It didn’t take long for Victor’s parents to decide that they didn’t approve of their son’s decision. Aidan McNeill seemed at first to take it all in stride, though his displeasure came out more and more in the following days, as he seemed always to be sullen and quiet. Clara, however, pleaded with her son, weeping at times, trying to convince him to pursue his earlier course and become a physician.
“Victor,” she said over and over again, “I really think you should reconsider all this. Go find Anna, apologize to the girl and ask her to marry you, and move on to your practice in
You’re my only son, Victor, and I want to live to see my grandchildren.”
But the answer was always the same. “I am bound to my conscience and my faith, Mother. I can’t turn back now. I will be a missionary.”
Nevertheless, she continued to plead with him, warning him of the dangers ahead, of the obstacles of shipwreck and disease, violence and wild beasts. This went on for several days, as Victor remained around the house for the most part, working in the garden, talking with Julius, and spending his time in the pages of the Bible and William Carey’s Enquiry. He wrote to Dr. Taylor in
informing him of his decision not to join the practice. He also began to seek
information for ships that would be venturing down toward the coast of Africa, but that effort proved fruitless at first.
One morning, a week after Anna’s birthday ball, Victor rose to a gorgeous, sunlit day and made his way to the kitchen. The aroma of freshly-brewed tea filled the air, and he breathed deeply. The golden sunlight was streaming in through the windows, creating a beautiful, dappled pattern on the hardwood floor.
He smiled contentedly. Despite the emotional pain of letting go of Anna, he felt surprisingly whole in spirit—he had a mission to pursue, and that point of focus held him together when everything else in his life seemed to be spinning out of control. There was a song in his heart—a new song now, not one of friendships past but of the road that lay ahead.
Victor took a seat at the table and sipped a cup of hot tea while paging through his Bible. He hadn’t managed to down half of the tea before his mother appeared in the doorway, her dark, wide eyes somewhat bloodshot.
“Mother,” he said, rising to take her by the shoulders. “You need to get more sleep. Are you feeling well?”
She drew a deep breath and shook her head. He walked her to a chair, where she collapsed with a sigh.
“No, Victor,” she said when he had taken his seat again across from her. “No, I don’t feel well. Listen to me, son—I know I’ve been absolutely wretched to you these past few days—”
“No, Mother, it’s understandable—”
She held up a hand, cutting him off. “Just let me speak for a minute…please.”
He nodded obediently, pouring her a cup of tea while she gathered her strength.
“I was up all last night. I couldn’t sleep. Sometime after midnight, I began to pray. And it wasn’t long before I began to see another side of this whole affair. I am sorry, Victor—sorry to see you go, sorry to be losing my only boy. But I know that God has called you to this, and I understand that you have to answer—even though I still don’t like it. But I know that he will give me peace in his own time. This is something that I need to support you in.”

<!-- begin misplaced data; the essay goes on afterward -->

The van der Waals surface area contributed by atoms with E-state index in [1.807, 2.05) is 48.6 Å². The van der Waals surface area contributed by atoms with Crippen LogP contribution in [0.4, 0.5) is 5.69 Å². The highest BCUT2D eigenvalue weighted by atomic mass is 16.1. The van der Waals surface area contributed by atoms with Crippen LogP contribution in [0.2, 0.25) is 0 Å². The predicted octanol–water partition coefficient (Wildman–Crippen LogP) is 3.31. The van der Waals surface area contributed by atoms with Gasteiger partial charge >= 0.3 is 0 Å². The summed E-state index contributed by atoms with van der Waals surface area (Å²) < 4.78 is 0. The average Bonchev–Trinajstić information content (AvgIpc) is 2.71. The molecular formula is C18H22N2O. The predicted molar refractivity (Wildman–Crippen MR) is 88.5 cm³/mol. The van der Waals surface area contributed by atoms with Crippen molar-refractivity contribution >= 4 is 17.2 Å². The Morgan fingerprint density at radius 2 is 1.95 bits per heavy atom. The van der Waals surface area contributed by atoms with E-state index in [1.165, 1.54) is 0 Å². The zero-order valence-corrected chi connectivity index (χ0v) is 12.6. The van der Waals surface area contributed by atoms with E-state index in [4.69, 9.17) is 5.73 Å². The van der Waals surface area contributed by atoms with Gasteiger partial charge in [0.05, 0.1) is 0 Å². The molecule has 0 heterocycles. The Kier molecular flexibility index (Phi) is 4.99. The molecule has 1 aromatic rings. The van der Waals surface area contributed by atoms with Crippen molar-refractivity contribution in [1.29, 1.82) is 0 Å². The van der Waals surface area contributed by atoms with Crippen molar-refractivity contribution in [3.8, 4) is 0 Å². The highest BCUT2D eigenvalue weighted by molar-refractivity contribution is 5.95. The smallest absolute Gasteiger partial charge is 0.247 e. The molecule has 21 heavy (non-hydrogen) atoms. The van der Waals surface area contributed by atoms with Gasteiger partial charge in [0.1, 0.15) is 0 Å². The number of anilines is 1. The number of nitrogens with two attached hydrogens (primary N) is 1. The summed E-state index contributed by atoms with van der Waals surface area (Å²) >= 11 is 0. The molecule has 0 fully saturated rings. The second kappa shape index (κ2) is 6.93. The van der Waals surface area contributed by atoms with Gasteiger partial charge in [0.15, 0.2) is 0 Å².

Victor smiled gently. “Thank you. That means more to me—well, more to me than I could possibly find the words to express.”
“Honestly, though, I still don’t know why you can’t try to persuade Anna Nelson to go with you,” she said, perking up a bit and offering a smile. She sipped the tea for a few moments. “I know, I know. You still care for her, and this is your way of protecting her from danger.”
Victor was silent, his eyes fixed on the brown tea at the bottom of his cup, which he swirled around repetitively.
“Well, don’t feel like I’m pressuring you, son. I expect that we’ll hear soon enough that she has gotten herself engaged to that naval gentleman.”
“Yes. I suppose so.”
“I don’t think you’ll have much success finding a bride among the heathen African tribes, either.”
“Shouldn’t you be working a little harder at this, then? What about that
“I’m fairly certain that Ruben has his eye on her.”
“Well, I think you should keep your eyes open. There are a lot of good women out there, you know—many who love the Lord and have hearts bolder than you could dare to dream.”
“Yes, I suppose that’s true,” he chuckled, swallowing the last of his tea.
“I’m sorry, Victor—I don’t mean to be patronizing.”
“You’ve a right to be concerned, Mother.” He rose and stretched. “We’ll see what comes of it all soon enough, I imagine. If it’s such a great concern, begin to pray that the Lord would give me a wife. I certainly wouldn’t be opposed to the idea.”
She smiled. “My dear boy, I’ve been praying that for years.”
“Then hopefully I won’t be able to escape it!” he laughed, turning on his heel. He began to walk away, but another thought stopped him in his tracks. “I don’t think Julius is awake yet. But I’ve begun to warm some beans there on the stove for his breakfast.”
“I’ll make sure he gets them. Where are you headed today?”
“I have to find Ruben. I haven’t spoken to him since the ball, and I want to hear his reaction to all of this. Then I’m going to go to
told you about that, right?”
“Yes, to speak to the Mission Society. I remember.”
“But I’ll be back in a few days.”
“Well, don’t waste your time standing around, son. Go find Ruben. No doubt he’s heard some of all this already. When a young man spurns the advances of the most beautiful young lady in town, word begins to get around.”
He winked at her, throwing a light coat over his shoulders. “It’s been a long time since I’ve been the center of gossip in this town,” he laughed.
He marched out the door and over to the stables. A cloud of fog still clung to the lower parts of the city, and he turned to watch in wonder for a few moments as the heat of the rising sun began to drive it away. Throwing open the doors, he was greeted by a sharp whinny. The stables smelled distinctly of hay and horse manure, a harsh and familiar scent that evoked a desire to be riding on the wind.